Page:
Frequently Asked Questions

Our Competitive Edge

Why does my company need to go through the bee verification process?

A legitimate BEE verification certificate enables a company to be recognised for its BEE status with the confidence that its status is accurate and verified. The certificate effectively confirms a company’s empowerment status and enables it to position itself competitively in government tenders and other business opportunities.

How long does it take for the verification process to be completed?

The time it takes to do a verification depends on how long it takes to put a file together to verify and complete the information on the file is to have an onsite appointment arranged. This benefit of having file compilation sessions is enormous to quicken this process.

How much does a BEE audit cost?

The cost of a BEE audit depends on the turnover of a company and how many people it employs. Please feel free to contact us on our contact us page. One of our verification analysts will contact you as soon as possible.

How often should a BEE audit be undertaken?

Audits should be undertaken once a year as required by the Codes of Good Practice. However, if there is a change in one’s business which could prove to be beneficial in BEE terms (e.g. a BEE partner buys a stake in the business), then an audit should be undertaken earlier so as to reflect the change.

What is "Black Economic Empowerment (BEE)"?

This is an integrated and coherent socio-economic process that directly contributes to the economic transformation of South Africa and brings about both significant increases in the number of black people that manage, own and control the country’s economy as well as significant decreases in income inequalities.

What is "Broad-Based Black Economic Empowerment (BBBEE)"?

This means the economic empowerment of all black people including women, workers, youth, people with disabilities and people living in rural areas through diverse but integrated socio-economic strategies that include but are not limited to :

increasing the number of black people that manage, own and control enterprises and productive assets

facilitating ownership and management of enterprises and productive assets by communities, workers, cooperatives and other collective enterprise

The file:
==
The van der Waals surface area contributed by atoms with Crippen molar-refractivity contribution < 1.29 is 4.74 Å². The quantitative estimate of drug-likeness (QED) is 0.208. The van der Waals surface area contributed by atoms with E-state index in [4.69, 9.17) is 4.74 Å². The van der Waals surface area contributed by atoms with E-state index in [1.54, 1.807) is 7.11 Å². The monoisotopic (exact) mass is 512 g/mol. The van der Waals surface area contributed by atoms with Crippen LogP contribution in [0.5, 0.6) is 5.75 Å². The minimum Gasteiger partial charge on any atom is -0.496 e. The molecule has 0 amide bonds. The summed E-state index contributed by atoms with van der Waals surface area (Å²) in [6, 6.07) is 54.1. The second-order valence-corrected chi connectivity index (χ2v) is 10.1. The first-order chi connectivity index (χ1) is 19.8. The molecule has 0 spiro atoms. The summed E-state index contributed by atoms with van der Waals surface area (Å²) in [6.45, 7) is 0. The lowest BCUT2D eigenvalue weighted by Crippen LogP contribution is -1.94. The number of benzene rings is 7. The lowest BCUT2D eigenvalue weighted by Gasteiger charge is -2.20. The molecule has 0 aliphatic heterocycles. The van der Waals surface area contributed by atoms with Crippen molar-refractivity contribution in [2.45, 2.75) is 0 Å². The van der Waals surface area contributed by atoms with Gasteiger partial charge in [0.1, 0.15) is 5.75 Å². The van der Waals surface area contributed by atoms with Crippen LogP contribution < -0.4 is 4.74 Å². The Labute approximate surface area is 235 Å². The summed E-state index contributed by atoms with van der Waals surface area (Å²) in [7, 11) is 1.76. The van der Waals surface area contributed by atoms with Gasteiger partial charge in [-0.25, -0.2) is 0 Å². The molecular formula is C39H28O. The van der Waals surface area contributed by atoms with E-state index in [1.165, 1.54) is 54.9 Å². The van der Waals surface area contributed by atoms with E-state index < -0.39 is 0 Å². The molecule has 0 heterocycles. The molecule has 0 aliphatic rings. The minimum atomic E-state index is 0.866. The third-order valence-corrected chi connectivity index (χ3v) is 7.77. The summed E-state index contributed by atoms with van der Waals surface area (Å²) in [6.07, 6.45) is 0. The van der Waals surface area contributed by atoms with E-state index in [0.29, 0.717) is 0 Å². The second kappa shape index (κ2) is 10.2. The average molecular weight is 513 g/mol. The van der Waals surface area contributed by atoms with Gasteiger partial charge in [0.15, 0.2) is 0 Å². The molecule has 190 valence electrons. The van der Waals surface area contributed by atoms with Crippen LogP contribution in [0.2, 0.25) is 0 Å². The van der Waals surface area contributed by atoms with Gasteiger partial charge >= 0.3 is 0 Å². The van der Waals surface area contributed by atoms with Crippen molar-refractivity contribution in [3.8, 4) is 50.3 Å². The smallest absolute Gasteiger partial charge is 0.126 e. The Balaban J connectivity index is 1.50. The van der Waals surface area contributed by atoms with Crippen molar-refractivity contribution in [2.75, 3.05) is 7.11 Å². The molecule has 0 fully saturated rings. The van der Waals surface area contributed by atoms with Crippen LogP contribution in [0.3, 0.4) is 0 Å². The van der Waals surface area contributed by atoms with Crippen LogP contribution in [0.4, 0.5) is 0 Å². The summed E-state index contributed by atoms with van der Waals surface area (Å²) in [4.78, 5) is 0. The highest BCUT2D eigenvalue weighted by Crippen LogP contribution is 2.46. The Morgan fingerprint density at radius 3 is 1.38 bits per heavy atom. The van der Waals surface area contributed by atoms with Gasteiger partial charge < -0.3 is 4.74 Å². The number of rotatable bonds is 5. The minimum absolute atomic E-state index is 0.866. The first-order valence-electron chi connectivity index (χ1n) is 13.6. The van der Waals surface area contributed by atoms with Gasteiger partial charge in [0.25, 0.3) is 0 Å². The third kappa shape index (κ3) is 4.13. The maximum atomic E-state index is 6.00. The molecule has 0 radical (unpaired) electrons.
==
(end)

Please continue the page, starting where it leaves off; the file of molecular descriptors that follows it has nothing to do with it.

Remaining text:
human resource and skills development

achieving equitable representation in all occupational categories and levels in the workforce

preferential procurement

investment in enterprises that are owned and managed by black people

What is the difference between EE and BEE?

EE is the acronym for Employment equity which forms a part of the BEE (Black Economic Empowerment) scorecard, under the Human Resources theme.

What is the purpose of the BBBEE act?

To establish a legislative framework for the promotion of black economic empowerment;

To empower the Minister to issue codes of good practice;

To publish transformation charters;

To establish the Black Economic Empowerment Advisory Council.

Where can I get a Broad-Based BEE (BBBEE) rating and/or scenario evaluation?

Go to our Request-a-Quote page and complete the application. One of our verification analysts will contact you as soon as possible.

Who is referred to as "Black" according to the codes of good practice?

“black people” is a generic term which means African, Coloured or Indian persons who are natural persons and:

are citizens of the Republic of South Africa by birth or descent; or

are citizens of the Republic of South Africa by naturalisation before the commencement date of the Constitution of the Republic of South Africa Act of 1993; or

became citizens of the Republic of South Africa after the commencement date of the Constitution of the Republic of South Africa Act of 1993, but who, for the        

Apartheid policy that had been in place prior to that date, would have been entitled to acquire citizenship by naturalisation prior to that date.

Who are seen as being part of "Black designated groups"?

  1. Black unemployed people

  2. Black Youth (ages 18-35)

  3. Black People with disabilities

  4. Black People from rural areas

  5. War veterans

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